My Take: Lee Toland Krieger’s dark, disturbing script for “The Vicious Kind” evoked the best work of writers like David Mamet and Neil LaBute (who executive produced the film.) On the opposite end of the spectrum is the sunny, sweet "(500) Days of Summer" by co-writers Scott Neustadter and Michael H. Weber. Talk about apples and oranges. I suspect the award will end up going to “(500) Days of Summer.” And it’s wonderful and deserving. But I would also be pleased to see Krieger’s risk-taking rewarded.
Best First Screenplay
Sophie Barthes, "Cold Souls"
Scott Cooper, "Crazy Heart"
Cherien Dabis, "Amreeka"
Geoffrey Fletcher, "Precious"
Tom Ford, "A Single Man"
My Take: Another tough one. In “Cold Souls,” Sophie Barthes had a great idea with an okay execution, but the other four are all stellar screenplays. I would love to give some love to Tom Ford, who adapted the virtually story-less Christopher Isherwood novel “A Single Man,” but my passion for “Crazy Heart” wins out again.
Best Foreign Film
"A Prophet," directed by Jacques Audiard
"An Education," directed by Lone Scherfig
"Everlasting Moments," directed by Jan Troell
"Mother," directed by Bong Joon-ho
"The Maid," directed by Sebastián Silva
My Take: It would be great to see the Polish drama “The Maid” win, but I’m betting “An Education” was seen by more voters than all the other films put together.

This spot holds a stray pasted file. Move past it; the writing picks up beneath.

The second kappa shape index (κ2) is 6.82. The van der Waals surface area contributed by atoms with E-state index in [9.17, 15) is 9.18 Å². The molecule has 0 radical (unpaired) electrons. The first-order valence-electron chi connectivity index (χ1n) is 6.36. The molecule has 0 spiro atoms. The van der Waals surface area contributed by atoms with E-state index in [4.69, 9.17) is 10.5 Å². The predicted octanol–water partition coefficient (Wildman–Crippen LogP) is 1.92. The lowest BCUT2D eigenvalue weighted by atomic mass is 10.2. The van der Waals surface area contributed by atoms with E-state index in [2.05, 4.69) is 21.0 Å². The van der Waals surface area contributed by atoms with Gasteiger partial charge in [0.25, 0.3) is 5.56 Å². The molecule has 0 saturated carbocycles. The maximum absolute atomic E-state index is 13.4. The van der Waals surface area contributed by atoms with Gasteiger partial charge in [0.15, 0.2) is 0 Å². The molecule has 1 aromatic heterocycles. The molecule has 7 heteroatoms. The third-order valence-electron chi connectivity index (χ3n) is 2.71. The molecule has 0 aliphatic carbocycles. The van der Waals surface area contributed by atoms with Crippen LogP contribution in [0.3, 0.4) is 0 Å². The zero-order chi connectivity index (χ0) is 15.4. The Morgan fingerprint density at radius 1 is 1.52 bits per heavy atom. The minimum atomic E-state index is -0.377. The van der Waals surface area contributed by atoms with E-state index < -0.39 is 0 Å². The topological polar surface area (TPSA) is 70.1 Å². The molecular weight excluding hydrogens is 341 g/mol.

My Take: The great “Anvil!” followed the journey of a Spinal Tap-esque rock band to hilarious effect, but might be considered too lighthearted and entertaining to cinch the prize. “Food, Inc,” on the other hand, was entertaining and terrifying in examining the mechanized food industry. Count on the more “important” of the two to win.
Roger Deakins , "A Serious Man"
Adriano Goldman, "Sin Nombre"
Anne Misawa, "Treeless Mountain"
Andrij Parekh, "Cold Souls"
Peter Zeitlinger, "The Bad Lieutenant: Port of Call New Orleans"
My Take: It’s tough to top a legend; count on Roger Deakins for "A Serious Man."
My Take: Both “Humpday” and "Big Fan" were films I thought would do better at the box office, and both feature great performances. But I’m betting the tour-de-force by comic Patton Oswalt as a dedicated sports aficionado will carry “Big Fan” to the win.